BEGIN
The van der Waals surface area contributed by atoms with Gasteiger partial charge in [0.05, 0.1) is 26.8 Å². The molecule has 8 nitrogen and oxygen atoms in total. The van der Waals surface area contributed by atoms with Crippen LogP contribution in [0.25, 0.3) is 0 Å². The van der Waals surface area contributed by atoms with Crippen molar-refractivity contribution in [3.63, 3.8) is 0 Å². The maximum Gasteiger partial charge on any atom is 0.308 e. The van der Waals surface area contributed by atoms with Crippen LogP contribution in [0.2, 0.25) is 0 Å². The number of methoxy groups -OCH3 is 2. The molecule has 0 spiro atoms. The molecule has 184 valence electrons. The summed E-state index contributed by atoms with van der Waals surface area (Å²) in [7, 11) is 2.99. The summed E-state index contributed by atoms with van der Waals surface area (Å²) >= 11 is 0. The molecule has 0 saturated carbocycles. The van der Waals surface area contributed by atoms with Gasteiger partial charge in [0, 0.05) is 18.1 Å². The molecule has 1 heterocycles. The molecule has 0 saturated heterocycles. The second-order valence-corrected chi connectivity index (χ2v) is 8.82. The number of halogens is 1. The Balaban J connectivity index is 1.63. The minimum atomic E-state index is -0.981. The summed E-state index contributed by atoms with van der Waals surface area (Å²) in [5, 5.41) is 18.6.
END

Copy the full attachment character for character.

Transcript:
The van der Waals surface area contributed by atoms with Gasteiger partial charge in [0.05, 0.1) is 26.8 Å². The molecule has 8 nitrogen and oxygen atoms in total. The van der Waals surface area contributed by atoms with Crippen LogP contribution in [0.25, 0.3) is 0 Å². The van der Waals surface area contributed by atoms with Crippen molar-refractivity contribution in [3.63, 3.8) is 0 Å². The maximum Gasteiger partial charge on any atom is 0.308 e. The van der Waals surface area contributed by atoms with Crippen LogP contribution in [0.2, 0.25) is 0 Å². The number of methoxy groups -OCH3 is 2. The molecule has 0 spiro atoms. The molecule has 184 valence electrons. The summed E-state index contributed by atoms with van der Waals surface area (Å²) in [7, 11) is 2.99. The summed E-state index contributed by atoms with van der Waals surface area (Å²) >= 11 is 0. The molecule has 0 saturated carbocycles. The van der Waals surface area contributed by atoms with Gasteiger partial charge in [0, 0.05) is 18.1 Å². The molecule has 1 heterocycles. The molecule has 0 saturated heterocycles. The second-order valence-corrected chi connectivity index (χ2v) is 8.82. The number of halogens is 1. The Balaban J connectivity index is 1.63. The minimum atomic E-state index is -0.981. The summed E-state index contributed by atoms with van der Waals surface area (Å²) in [5, 5.41) is 18.6.